Creative has been around the sound and multimedia world for many years and, with the SoundBlaster range, established the industry standard for sound cards. Creative was amongst the first to introduce CDROM drives to the PC and the original SoundBlaster Pro had a separate connector for a CD drive. The Creative 1220S is the company’s latest DVD-RAM drive and connects using the small Adaptec 2902 SCSI interface card and cable supplied with the drive. If you’re into SCSI and already have a controller, then you can save a slot on your motherboard.
Once the hardware is installed Windows recognises the drive as an additional CDROM drive, while running the installation software creates another icon on the filing system for removable media. When you use a CD or DVD-ROM in the drive, access is gained through the CD icon. But if you use removable DVD-RAM media then this is accessed through the other icon. DVD-RAM discs need to be formatted in the same way as a large floppy before they can be used, and once you’ve done this (it’s very quick), the drive is then available to the filing system and you can open and save files exactly as you would on a hard drive. Creative’s offering is a well-built drive that turned in a good performance at a pretty competitive price.Hitachi has produced CD and DVD drives for a while and the GF range is its latest offering in the DVD-RAM sector. It comes in two versions; the GF-1050 for connection via SCSI and the one we’ve reviewed here, the GF-1000, which is an IDE version.
This drive is unique in our group test in having an IDE interface and, as it will fulfil all the functions of a CDROM drive, you could swap it out for your existing drive with the minimum of fuss. However, if you’ve enough room for another drive in your box, then it will install with little trouble. Remember that it’s best to attach slower devices like CDs, etc. on the second IDE port and leave the primary interface for hard drives. If you’re doing this and keeping your existing CD then this drive will need to be set up as a Slave drive to your existing Master drive; this is as simple as setting a jumper at the rear of the drive.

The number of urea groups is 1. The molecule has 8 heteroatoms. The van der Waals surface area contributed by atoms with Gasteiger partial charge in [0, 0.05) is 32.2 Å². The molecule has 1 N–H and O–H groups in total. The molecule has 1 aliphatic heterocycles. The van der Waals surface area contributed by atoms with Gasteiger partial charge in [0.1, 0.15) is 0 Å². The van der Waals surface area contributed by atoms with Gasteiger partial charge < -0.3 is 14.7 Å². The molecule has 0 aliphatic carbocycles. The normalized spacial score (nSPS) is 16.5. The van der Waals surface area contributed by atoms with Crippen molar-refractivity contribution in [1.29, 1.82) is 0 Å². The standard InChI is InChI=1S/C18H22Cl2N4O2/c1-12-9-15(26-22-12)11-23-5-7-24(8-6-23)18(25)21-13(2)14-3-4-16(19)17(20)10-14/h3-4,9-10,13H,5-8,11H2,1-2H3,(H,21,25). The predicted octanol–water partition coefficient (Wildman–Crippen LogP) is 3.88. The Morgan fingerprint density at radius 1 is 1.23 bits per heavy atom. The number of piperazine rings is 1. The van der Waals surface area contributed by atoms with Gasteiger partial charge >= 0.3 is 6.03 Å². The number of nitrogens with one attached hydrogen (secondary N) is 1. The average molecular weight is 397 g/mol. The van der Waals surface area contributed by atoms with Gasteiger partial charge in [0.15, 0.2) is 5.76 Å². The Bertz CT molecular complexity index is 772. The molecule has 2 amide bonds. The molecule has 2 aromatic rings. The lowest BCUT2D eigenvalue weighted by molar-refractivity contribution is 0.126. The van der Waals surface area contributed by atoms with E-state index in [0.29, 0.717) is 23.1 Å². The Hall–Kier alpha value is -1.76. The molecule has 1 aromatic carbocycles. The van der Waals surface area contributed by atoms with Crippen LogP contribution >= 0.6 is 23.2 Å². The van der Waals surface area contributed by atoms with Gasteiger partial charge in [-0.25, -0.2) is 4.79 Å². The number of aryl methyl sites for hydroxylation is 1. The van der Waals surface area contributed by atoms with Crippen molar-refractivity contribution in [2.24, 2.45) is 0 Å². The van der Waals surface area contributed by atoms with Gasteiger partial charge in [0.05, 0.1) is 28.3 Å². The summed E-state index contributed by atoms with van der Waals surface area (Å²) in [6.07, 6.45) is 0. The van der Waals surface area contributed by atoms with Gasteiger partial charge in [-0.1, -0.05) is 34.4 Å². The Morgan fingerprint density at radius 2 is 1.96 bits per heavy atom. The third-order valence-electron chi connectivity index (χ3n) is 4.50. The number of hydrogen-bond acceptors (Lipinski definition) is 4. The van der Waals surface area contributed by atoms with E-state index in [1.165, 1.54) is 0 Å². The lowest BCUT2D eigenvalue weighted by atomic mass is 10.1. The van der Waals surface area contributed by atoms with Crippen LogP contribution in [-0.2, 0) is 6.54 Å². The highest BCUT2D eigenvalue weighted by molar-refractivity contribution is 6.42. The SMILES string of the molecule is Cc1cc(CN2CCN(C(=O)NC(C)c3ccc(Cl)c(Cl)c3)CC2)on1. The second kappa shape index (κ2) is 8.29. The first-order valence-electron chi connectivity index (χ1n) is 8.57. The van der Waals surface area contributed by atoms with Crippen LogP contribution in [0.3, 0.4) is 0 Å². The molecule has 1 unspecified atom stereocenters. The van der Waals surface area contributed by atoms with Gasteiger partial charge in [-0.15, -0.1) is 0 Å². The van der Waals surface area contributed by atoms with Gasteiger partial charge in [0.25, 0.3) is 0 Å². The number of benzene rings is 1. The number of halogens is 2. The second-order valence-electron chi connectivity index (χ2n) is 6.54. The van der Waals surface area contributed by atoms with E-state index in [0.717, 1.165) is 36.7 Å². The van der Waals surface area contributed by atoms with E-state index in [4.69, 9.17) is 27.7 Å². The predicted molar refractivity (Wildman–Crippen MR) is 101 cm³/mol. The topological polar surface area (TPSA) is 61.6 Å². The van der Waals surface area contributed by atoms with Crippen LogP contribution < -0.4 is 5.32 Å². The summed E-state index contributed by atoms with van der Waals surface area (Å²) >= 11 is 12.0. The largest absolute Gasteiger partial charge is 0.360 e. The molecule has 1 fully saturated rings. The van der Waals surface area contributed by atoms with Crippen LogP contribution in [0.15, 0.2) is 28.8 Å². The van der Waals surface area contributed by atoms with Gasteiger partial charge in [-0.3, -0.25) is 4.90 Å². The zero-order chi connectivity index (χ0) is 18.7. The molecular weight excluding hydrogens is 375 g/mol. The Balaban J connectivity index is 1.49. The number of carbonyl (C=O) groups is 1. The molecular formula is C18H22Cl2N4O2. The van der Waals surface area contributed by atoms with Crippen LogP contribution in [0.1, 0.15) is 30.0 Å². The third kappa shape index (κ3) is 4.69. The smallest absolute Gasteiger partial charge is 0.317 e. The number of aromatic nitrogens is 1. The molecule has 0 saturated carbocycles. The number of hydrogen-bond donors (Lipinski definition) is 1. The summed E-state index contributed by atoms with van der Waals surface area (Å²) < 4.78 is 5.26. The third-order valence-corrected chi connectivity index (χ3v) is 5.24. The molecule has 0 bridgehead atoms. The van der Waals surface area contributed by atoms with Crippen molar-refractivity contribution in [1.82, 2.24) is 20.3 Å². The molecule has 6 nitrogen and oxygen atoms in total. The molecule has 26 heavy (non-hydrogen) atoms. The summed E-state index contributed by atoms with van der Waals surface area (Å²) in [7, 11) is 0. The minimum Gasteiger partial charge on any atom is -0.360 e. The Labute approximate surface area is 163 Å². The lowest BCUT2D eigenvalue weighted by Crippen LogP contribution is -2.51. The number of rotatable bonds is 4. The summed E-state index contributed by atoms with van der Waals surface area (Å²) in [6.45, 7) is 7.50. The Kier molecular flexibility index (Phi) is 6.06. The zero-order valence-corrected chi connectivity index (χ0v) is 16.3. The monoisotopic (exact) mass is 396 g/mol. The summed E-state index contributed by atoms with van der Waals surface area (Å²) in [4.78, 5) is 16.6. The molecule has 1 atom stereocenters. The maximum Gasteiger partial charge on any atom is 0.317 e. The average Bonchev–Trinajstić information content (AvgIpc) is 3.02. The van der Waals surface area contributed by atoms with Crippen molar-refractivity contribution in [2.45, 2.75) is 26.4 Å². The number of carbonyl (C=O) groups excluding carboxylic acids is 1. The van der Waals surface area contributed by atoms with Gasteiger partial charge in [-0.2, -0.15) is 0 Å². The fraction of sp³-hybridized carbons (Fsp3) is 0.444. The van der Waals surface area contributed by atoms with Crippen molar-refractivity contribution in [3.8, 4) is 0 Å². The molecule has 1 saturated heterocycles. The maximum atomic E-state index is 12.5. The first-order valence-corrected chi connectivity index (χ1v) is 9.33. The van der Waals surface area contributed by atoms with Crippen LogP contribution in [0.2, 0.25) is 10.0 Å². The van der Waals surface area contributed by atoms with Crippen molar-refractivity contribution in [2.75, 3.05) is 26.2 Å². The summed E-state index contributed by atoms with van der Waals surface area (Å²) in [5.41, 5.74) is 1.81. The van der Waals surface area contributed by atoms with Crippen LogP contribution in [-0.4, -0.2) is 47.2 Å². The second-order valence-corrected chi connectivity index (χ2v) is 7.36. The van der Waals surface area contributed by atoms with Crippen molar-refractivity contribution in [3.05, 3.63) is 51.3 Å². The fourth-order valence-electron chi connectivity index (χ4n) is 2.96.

Installing the software sets up the same dual icons as we’ve seen before and with the UDF filing system, data can be written and read in the normal manner. Mechanically, this drive is not as smooth as the others we’ve tested and is noisier, although this didn’t cause any read/write problems. Although not as fast as the SCSI drives we’ve tested here, this drive will perform fast enough for most users. Simple to fit, without the need for any extra cards in your system, this is an economical and quick way to get up and running with DVD-RAM.The DVD-RAM drives on test fall into three categories. If you’re looking for an external unit then LaCie’s is your only choice. It’s on the expensive side but is well built and one of the fastest on test. For someone who wants to upgrade their existing PC without the expense of fitting an extra card or doing too much surgery inside the box, then swap out or add the Hitachi to your system. With only 512KB of cache compared to 2MB on all the other drives, it may not give you the fastest performance, but it will work fine at a reasonable cost